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The smartest comedians portray themselves as the dumbest; Norm Macdonald was the best at this sleight of hand. He graduated high school at 14, read Russian literature in his downtime, and had long philosophical discussions with clergy. Norm also gambled, repeatedly trading all his earthly wealth for a queen of diamonds or a Habs’ hat trick. The sleight of hand was best left on stage but he learned from the experience. Macdonald was a student of human nature first, comedy second.
Norm died Tuesday at 61 following a secret decade-long battle with cancer. A terrible description, since he thought it cruel to say someone “lost their battle” with the dread disease. “If you die, the cancer dies at the same time,” he said in one of his stand-up specials. “That’s not a loss, it’s a draw.”
Macdonald’s finest moments were unexpected. His famed “roast” of friend Bob Saget that was nothing but corny one-liners from a 1930s jokebook. Talk show appearances with Conan O’Brien and David Letterman with made-up anecdotes and rambling seven-minute jokes.
My favorite unexpected moment was his 2016 book, Based on a True Story, which was presented as a memoir but revealed itself a masterful novel. One chapter channeled Hunter S. Thompson, the next Hemingway, then Tolstoy, all with the rocking-chair parlance of Mark Twain.
For such a funny book, Based on a True Story is obsessed with mortality. “Death is a funny thing,” Macdonald writes. “Not funny haha, like a Woody Allen movie, but funny strange, like a Woody Allen marriage.” I wonder how much his cancer diagnosis ten years ago inspired the theme. I just listened to the audiobook for the fourth time last week; I read the print version the week it came out.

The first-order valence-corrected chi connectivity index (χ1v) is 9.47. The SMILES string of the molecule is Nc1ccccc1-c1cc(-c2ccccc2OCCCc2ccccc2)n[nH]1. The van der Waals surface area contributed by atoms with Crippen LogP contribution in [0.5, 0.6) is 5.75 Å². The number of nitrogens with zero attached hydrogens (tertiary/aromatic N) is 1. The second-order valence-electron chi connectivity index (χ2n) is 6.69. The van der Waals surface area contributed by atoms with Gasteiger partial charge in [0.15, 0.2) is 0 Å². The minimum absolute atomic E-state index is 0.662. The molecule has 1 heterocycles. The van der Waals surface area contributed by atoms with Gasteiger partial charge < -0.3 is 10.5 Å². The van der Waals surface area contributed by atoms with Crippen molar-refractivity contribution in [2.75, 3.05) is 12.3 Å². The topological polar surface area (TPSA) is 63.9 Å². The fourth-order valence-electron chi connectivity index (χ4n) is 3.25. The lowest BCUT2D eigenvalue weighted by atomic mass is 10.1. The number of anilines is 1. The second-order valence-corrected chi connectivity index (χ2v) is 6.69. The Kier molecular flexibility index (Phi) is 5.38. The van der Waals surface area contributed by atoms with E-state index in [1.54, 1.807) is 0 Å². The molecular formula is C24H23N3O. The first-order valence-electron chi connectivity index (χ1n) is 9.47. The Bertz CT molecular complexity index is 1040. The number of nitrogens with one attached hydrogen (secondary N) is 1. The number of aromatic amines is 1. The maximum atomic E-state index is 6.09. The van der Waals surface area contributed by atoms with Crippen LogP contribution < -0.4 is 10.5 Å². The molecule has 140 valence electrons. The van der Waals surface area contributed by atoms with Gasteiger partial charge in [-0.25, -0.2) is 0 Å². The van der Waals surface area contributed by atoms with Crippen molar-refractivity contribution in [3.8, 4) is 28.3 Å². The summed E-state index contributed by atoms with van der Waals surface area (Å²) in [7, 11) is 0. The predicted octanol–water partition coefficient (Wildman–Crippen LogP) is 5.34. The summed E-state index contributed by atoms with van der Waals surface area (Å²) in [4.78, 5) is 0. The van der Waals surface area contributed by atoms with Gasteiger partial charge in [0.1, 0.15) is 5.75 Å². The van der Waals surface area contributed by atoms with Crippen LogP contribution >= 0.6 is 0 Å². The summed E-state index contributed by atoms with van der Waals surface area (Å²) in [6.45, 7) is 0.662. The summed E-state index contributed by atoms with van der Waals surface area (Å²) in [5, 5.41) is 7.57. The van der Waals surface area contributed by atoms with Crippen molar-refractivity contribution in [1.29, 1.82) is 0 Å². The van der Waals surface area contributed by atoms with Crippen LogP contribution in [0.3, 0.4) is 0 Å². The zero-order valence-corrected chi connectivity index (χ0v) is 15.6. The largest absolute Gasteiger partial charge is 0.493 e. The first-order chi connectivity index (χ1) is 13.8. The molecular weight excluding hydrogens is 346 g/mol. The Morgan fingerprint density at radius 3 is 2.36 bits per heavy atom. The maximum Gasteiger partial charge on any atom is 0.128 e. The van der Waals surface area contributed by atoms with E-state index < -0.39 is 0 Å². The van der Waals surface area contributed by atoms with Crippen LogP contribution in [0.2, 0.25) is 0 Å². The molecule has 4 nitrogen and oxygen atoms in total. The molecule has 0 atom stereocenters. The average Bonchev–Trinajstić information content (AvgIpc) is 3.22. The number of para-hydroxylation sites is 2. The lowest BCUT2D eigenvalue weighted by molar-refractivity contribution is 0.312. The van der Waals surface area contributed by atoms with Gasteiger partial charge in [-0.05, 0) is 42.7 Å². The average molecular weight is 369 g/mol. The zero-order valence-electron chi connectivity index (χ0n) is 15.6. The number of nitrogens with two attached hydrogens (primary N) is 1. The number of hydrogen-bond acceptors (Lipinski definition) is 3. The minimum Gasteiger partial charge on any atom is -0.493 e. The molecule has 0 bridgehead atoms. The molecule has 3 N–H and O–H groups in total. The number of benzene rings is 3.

Norm’s comedy stripped away all artifice, nuance, and insinuation. He hated making an audience clap since that action is voluntary. He wanted to make them laugh, involuntarily and sometimes against their will. And if he got neither, he would stare ’em down with the utmost confidence that the joke was great even if they didn’t get it.
Macdonald once said the perfect joke would be one where the setup and punchline were identical. The closest he got was as host of SNL’s Weekend Update: “Lyle Lovett and Julia Roberts are getting a divorce. Julia Roberts said that the turning point in their marriage was when she realized that she was Julia Roberts and that she was married to Lyle Lovett.”
He discussed his process with WTF podcast host Marc Maron, between digressions about Dostoyevsky, philosophy, and the human condition. This was a rare moment of Norm revealing his depth. He preferred keeping his brilliance and his illness locked away, fearing it might detract from his comedy.
Celebrity deaths have never impacted me much; thousands die every day and the grave awaits us all. The first one that stung was David Bowie since he was my soundtrack as long as I could remember. The second was Norm, no less an artist.
After spending countless hours rabbit-holing Norm clips on YouTube, watching him live, and touting him as my favorite comedian, Norm followed me on Twitter for some damn reason. I’ll let him have the last word, but first, let me say that Norm Macdonald was the greatest comedian of my era. Does that about sum it up, Norm?